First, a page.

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Mike Bryant
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Winter Brings Too Many Collisions With It

2 comments

With the first snow fall hitting Minnesota, all drivers are reminded of the need to drive safety. According to the Minnesota Department of Public Safety and Minnesota Department of Transportation the storm resulted in 400 collisions in Minnesota.

Winter road tips from DPS and MnDOT include:

  • Always use seat belts.

  • Accelerate and decelerate slowly on icy/snow-covered roads to retain traction and avoid skids.

  • Do not use cruise control.

  • Do not “power up” hills, which may cause wheels to spin. Build momentum before reaching a hill and don’t stop while traveling uphill. Reduce speed before going downhill.

  • Know your brakes. Keep the heel of your foot on the floor and use the ball of the foot to apply firm, steady pressure on the brake pedal.

  • Give yourself plenty of travel time. Don’t put your schedule before safety.

  • Clear snow and ice from vehicle windows, hood, headlights, brake lights and directional signals.

  • Headlights must be turned on when it is snowing or sleeting.

Most police officers asked say the key is usually to Just Slow Down.

If you are in an accident, make sure to get the names of anyone who indicates they saw what happened. If you witness an accident, check to see if everyone is OK and stay around or at least give the drivers your contact information. If you are injured, seek the advice of an attorney who does that kind of work and who can explain your coverages and rights.

2 Comments

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  1. Harvey McFadden says:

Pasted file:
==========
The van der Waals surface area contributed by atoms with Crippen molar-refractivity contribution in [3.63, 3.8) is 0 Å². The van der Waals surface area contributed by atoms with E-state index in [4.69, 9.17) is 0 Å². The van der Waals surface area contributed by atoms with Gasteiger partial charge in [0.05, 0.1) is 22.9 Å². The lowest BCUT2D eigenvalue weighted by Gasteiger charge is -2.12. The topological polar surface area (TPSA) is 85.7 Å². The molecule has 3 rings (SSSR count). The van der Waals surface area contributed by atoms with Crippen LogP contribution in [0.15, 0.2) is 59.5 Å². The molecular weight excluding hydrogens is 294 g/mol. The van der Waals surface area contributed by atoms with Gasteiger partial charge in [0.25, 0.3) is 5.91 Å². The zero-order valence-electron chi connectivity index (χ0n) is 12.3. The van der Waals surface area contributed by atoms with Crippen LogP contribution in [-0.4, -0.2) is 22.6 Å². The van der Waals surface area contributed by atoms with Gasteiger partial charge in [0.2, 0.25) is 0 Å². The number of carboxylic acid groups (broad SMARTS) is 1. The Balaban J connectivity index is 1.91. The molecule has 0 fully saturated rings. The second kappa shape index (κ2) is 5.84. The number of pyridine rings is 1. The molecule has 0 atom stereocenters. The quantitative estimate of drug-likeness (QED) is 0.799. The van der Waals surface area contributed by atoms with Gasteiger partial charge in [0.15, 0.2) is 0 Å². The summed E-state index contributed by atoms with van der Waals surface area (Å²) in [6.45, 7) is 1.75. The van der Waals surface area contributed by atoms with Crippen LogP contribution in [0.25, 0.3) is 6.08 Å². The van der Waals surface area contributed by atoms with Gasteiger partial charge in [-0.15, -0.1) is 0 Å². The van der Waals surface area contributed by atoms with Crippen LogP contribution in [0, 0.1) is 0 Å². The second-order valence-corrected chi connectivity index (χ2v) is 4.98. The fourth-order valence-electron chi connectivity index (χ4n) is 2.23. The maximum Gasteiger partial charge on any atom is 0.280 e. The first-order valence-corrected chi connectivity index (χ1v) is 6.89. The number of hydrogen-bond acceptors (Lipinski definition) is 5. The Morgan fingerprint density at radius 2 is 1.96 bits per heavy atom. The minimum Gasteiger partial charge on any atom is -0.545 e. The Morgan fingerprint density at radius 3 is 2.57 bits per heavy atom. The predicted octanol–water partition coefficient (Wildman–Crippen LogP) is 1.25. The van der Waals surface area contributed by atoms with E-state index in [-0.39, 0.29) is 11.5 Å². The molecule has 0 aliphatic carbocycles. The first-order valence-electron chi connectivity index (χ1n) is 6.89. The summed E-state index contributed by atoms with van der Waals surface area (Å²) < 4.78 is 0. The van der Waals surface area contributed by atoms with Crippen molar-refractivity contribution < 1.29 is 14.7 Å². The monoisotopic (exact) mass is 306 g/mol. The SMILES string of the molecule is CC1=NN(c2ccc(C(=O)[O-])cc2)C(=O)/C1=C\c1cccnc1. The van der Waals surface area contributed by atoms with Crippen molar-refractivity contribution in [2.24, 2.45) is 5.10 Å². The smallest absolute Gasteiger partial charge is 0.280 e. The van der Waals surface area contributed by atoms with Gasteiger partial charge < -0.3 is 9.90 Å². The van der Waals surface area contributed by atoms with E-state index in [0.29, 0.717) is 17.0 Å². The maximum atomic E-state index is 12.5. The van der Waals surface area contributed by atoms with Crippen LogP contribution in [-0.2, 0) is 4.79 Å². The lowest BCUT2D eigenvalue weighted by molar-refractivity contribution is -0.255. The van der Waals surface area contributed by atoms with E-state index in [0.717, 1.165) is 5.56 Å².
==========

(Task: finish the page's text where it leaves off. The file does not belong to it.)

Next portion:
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    ” I did not think I was going too fast”. A common remark from people losing control of front wheel drive vehicles. What the average person and some experts are not aware of is that there can be as high as 950 pounds or more weight on the front axle of their vehicle than the back. So a car that feels like a limousine on the front holds like a golf cart on the back
    A 3000lb car with a weight ratio of 65% front weight and 35% rear weight will weigh 1950lb on the front and 1050lb on the rear. After you use 10 gallon of fuel from the rear tank one of the front wheels has as much traction as both rear combined.
    If you analyze single vehicle accidents you will find most of them had better tires on the front than the back or a very large weight difference. In fact the worst balanced cars have 4 times as many fatalities as cars designed with better balance. How are you going to tell how fast is too fast under these conditions when it is possible for a balanced car to handle fine on a slippery surface at 50 mph and an unbalanced car to lose control at 20 mph and both to feel the same to the drivers.
    Society of Automotive Engineers paper 2002-01-0553 shows any decrease of tread depth from new of the rear tires can contribute to an accident.

  2. Mike Bryant says:
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    Very interesting comment, thanks for taking the time to stop by and read my blog. Here is a link http://papers.sae.org/2002-01-0553/